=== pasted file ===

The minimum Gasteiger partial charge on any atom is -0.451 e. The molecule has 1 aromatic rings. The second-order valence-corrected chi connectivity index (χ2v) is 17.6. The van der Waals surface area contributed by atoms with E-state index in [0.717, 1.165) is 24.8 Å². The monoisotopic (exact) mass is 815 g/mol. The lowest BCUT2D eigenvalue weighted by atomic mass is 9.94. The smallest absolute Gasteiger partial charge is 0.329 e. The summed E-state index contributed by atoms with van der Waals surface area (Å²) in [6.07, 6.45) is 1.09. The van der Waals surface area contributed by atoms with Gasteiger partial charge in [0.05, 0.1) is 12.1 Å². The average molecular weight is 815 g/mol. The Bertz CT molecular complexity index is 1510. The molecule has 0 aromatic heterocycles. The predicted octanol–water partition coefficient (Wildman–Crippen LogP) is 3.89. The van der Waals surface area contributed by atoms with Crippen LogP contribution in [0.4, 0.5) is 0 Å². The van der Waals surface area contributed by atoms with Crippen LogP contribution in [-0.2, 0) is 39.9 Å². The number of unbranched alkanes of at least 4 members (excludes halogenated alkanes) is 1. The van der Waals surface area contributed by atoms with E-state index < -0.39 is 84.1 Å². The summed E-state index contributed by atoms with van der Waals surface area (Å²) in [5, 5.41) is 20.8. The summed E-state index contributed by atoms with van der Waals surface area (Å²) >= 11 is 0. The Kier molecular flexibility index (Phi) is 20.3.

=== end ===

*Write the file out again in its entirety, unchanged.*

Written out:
The minimum Gasteiger partial charge on any atom is -0.451 e. The molecule has 1 aromatic rings. The second-order valence-corrected chi connectivity index (χ2v) is 17.6. The van der Waals surface area contributed by atoms with E-state index in [0.717, 1.165) is 24.8 Å². The monoisotopic (exact) mass is 815 g/mol. The lowest BCUT2D eigenvalue weighted by atomic mass is 9.94. The smallest absolute Gasteiger partial charge is 0.329 e. The summed E-state index contributed by atoms with van der Waals surface area (Å²) in [6.07, 6.45) is 1.09. The van der Waals surface area contributed by atoms with Gasteiger partial charge in [0.05, 0.1) is 12.1 Å². The average molecular weight is 815 g/mol. The Bertz CT molecular complexity index is 1510. The molecule has 0 aromatic heterocycles. The predicted octanol–water partition coefficient (Wildman–Crippen LogP) is 3.89. The van der Waals surface area contributed by atoms with Crippen LogP contribution in [0.4, 0.5) is 0 Å². The van der Waals surface area contributed by atoms with Crippen LogP contribution in [-0.2, 0) is 39.9 Å². The number of unbranched alkanes of at least 4 members (excludes halogenated alkanes) is 1. The van der Waals surface area contributed by atoms with E-state index < -0.39 is 84.1 Å². The summed E-state index contributed by atoms with van der Waals surface area (Å²) in [5, 5.41) is 20.8. The summed E-state index contributed by atoms with van der Waals surface area (Å²) >= 11 is 0. The Kier molecular flexibility index (Phi) is 20.3.